Chitupa says Mashaba came to the building and “expressed concern over our living conditions and wanted us to leave”.

“We have been told that the building was sold. But we will continue fighting because this is the only home we have known for years,” she says.

“There is nowhere else we can go, because we cannot afford to pay for better accommodation,” says Lazarus Chinhara, who is visually impaired.

Lazarus Chinhara, who is visually impaired and a representative of Zimbabwe People with Disabilities living in South Africa, begs for a living. When he can he sends money home to his family in Chivhu.

When the Covid pandemic struck he was repatriated to Zimbabwe. He would have liked to remain there, but conditions back home were so bad he returned to South Africa.

“There is nowhere else we can go, because we cannot afford to pay for better accommodation,” he says.

“When they finally evict us from this building l don’t know where l will go. It’s not easy to find a place where one can pay R250 a month,” says Cresenzia Puzi.

Cresenzia Puzi lives with her five-month-old baby and four-year-old child. She has a small sewing business and struggles to pay R250 rent to the owner of her room. She sometimes begs at the traffic lights, especially at month-end when her rent is due.

“When they finally evict us from this building l don’t know where l will go. It’s not easy to find a place where one can pay R250 a month,” says Puzi.

Also facing eviction since 2019 are over 200 residents in a crumbling building on Marshall Street. Many were evicted from other buildings around Johannesburg. They say over the years they have been forced to pay rent to various people who claim to own the building.

“Besides the police raids, thieves break into our homes at night and steal from us while we are sleeping,” says Shelina Marimo

Shelina Marimo shares a single room and splits the R700 rent demanded of her with her roommate. She begs at traffic lights, looks for piecemeal jobs and collects second-hand clothes to send to her home in Chitungwiza.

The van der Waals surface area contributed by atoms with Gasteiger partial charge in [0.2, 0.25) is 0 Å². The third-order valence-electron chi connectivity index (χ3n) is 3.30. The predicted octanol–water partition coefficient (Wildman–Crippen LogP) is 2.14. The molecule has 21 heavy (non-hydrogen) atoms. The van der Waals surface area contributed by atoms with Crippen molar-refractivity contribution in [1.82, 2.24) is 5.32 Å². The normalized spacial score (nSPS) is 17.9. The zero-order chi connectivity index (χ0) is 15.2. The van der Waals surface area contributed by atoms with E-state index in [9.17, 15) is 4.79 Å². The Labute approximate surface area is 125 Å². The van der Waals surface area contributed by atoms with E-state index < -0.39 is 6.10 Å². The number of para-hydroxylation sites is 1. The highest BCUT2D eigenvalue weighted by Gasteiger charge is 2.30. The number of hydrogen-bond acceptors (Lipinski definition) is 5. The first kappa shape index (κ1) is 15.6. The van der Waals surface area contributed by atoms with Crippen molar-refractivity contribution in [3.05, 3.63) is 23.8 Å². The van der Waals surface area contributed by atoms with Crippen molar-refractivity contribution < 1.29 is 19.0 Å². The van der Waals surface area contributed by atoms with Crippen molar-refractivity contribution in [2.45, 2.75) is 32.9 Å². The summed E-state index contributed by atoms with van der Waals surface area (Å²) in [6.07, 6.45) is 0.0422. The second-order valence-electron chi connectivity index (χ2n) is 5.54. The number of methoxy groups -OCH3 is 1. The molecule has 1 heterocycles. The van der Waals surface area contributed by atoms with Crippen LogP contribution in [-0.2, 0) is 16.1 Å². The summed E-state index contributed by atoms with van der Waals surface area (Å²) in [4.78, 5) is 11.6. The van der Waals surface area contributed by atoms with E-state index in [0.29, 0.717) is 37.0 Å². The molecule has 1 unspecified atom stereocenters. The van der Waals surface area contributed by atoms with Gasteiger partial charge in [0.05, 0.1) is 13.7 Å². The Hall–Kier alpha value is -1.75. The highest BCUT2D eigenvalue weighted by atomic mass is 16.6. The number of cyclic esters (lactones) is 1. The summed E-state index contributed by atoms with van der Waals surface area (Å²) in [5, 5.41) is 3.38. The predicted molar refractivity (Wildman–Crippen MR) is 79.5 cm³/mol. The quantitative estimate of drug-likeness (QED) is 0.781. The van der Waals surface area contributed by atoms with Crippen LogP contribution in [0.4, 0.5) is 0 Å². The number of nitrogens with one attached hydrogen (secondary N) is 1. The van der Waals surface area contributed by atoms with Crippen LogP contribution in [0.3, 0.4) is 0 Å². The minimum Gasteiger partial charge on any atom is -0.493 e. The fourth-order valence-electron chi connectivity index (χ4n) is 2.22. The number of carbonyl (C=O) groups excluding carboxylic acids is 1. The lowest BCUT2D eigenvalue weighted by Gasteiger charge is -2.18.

“Besides the police raids, thieves break into our homes at night and steal from us while we are sleeping. We do not dare to step into the corridors even to go to the toilet [at night] because many people get mugged. Even so we cannot move elsewhere because rents out there are expensive,” says Marimo.

Inside the building where Amanda Macholo lives with her two children.

Amanda Macholo, from Malawi, has two undocumented children, aged ten and 12. The pandemic put an end to her job as a domestic worker.

“We are only happy to have a roof over our heads. My wish is to send my children to school here in South Africa one day. I know the day will come,” says Macholo.

In another building, Faraday Chambers, up to five families share one room. Homeless people also sleep in the passages. The residents were evicted but later returned after legal action.

“Being immigrants is not easy because we struggle to find work,” says Fungai Fachi.

Fungai Fachi, originally from Zimbabwe, says, “We are only happy that the landlord agreed to keep us here. Being immigrants is not easy because we struggle to find work. We struggle to even put food on the table and many children are not going to school. But there is nothing we can do because going back home with no money is not an option.”

Beauty Chuma sells beer and operates a tuck shop inside one of the “dark buildings”.

Beauty Chuma, from Malawi, sells beer and operates a tuck shop from her room. She manages to support her six-year-old son and sends him to school.